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Issue 36


January/February 2024

Greetings Enchanted Nature Community

Please enjoy our latest  issue of The Enchanted Nature Newsletter.

We hope that you are enjoying your holiday season filled with excellent health, joy, and time spent with those you love.

The Fruits of Labor


"Freedom is not procured by a full enjoyment of

what is desired, but by controlling the desire.


Greetings Enchanted Nature Community,

We hope that your new year has begun with pleasant days, joy, excellent health, and time spent with those you love. Having spoken with some of you, we know that there have been challenges and we wish every one of you improvements, healing, and happiness.


We spend so much time laying down roots, feeding ourselves, growing, and then eventually for a brief moment, there is a flower that emerges. Blooms don't last long though and are actually quite ephemeral. It can be hard to enjoy the effort and labors of building, growing, and repairing. How often do we spend more time preparing a meal than eating it? Why does it seem that the enjoyment requires so much effort? We all need to exercise our "enjoyment" muscles and find more joy in our daily lives. It's there, hiding in a patch of moss, raindrops dripping from a tree branch, and in the people that we meet each day.

If you're craving some nature or know somebody that is, come and be enchanted by nature with us:

From Our Readers

We truly appreciate your contributions!

You make The Enchanted Nature Newsletter more interesting for the community.

If any of you see anything enchanting in nature, take a picture and please send it along.

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Eileen Feim, one of our regular photographic contributors, submitted some very enchanting photos this month. Rainbows are always magical. A double rainbow is...well...doubly magical!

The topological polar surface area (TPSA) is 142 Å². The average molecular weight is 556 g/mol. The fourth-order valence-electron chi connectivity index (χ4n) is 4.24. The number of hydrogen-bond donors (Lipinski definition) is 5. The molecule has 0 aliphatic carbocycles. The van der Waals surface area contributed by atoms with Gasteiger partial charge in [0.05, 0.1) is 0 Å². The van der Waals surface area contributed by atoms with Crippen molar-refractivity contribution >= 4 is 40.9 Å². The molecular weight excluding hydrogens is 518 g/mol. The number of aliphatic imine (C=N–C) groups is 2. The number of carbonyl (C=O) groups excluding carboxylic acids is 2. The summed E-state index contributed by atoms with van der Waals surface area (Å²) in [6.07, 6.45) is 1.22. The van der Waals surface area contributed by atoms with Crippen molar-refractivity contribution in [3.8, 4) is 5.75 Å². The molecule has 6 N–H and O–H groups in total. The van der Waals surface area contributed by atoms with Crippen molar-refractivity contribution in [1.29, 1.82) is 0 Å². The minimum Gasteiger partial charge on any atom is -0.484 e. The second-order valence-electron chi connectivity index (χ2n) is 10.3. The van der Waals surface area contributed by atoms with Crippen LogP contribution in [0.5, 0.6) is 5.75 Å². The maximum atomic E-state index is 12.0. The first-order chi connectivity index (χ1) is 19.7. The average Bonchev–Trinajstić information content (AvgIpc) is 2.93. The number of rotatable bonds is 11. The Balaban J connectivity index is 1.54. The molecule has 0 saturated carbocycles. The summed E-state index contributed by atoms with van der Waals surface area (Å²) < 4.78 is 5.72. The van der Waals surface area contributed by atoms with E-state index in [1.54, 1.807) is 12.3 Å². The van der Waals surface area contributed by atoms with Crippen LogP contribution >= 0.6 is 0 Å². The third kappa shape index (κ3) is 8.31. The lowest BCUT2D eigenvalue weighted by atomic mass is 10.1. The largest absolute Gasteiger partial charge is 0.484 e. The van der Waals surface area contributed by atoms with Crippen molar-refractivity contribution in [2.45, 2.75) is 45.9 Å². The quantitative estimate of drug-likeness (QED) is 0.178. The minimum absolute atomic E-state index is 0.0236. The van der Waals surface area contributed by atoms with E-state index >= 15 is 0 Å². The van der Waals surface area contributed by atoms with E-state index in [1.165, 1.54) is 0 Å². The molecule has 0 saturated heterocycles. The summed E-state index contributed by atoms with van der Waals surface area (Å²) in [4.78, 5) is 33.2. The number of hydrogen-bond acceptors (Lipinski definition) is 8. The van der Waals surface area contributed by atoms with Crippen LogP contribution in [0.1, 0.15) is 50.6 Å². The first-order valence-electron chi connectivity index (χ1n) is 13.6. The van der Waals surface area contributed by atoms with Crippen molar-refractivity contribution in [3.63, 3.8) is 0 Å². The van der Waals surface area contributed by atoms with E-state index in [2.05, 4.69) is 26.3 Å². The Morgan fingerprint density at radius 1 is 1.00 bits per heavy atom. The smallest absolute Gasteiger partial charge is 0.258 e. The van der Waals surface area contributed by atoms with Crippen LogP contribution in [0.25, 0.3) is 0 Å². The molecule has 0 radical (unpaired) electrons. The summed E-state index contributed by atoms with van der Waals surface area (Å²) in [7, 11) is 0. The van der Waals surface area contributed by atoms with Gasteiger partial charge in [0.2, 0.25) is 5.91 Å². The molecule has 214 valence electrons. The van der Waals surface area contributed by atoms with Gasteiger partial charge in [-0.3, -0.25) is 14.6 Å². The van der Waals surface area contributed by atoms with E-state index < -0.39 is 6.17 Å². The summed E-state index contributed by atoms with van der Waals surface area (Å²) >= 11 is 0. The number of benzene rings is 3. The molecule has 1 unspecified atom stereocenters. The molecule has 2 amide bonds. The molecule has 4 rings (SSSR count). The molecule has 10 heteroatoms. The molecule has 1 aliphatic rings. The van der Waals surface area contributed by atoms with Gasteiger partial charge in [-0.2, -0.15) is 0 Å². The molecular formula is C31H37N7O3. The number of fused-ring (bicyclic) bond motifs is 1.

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What a stunningly beautiful landscape! This rotting log is the substrate for a lovely growth of moss and a wood rotting fungus know as Radulodon copelandi. The fungus is native to Asia and is new to the east coast, mid Atlantic region. It is too new (discovered here in 2009) to know if it is invasive yet, but it is worthy of watching. It is spreading quite quickly throughout the Appalachians.

Myco stump.png

Wow! What a nice find. Seeing the mycelium working its way through this stump is fascinating.

Looking at the mushrooms on the perimeter of the stump, it's difficult to make a positive identification

without closer photos of the top and the reproductive side (underneath).

Remember, if you can't get enough fungal fun,

Check out the weekly articles at the

Friends of Fungus-Fungus Among Us-page. 

Fabulous pics this month Eilleen! Thank you again for sharing.

Please send us your pics and queries: 

You can also text your pics & questions to (540) 324-8778.

From The Writers

Aimé and Peggy Vacher made a trip to Virginia and took advantage of our photo opportunity

at The Necessary Mercantile.

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Enchanted Nature and Mr. Mushroom made an appearance at the Winter Market in Staunton, VA


While out picking up roadside litter on a damp and cool day, this handsome little Red Backed Salamander (Plethodon cinereus), posed for the paparazzi. 

Introducing...(drum roll)
The Amazing Salamander

By: Christopher Vacher

Belonging to the taxonomic order Caudata, salamanders have slender bodies, short noses, and long tails, which they retain throughout their lives. They resemble lizards but are amphibians. Unlike most amphibians, salamanders have the miraculous ability to regenerate lost limbs, as well as other body parts, a feature that has intrigued scientists for centuries.


They come in a wide variety of sizes, from the tiny 2.7 cm long Thorius arboreus, one of the world's smallest salamanders, to the giant Chinese salamander (Andrias davidianus), which can grow up to 1.8 meters in length. Their skin is moist and usually lacks scales, with many species possessing vibrant and striking color patterns that serve as camouflage or warnings to predators.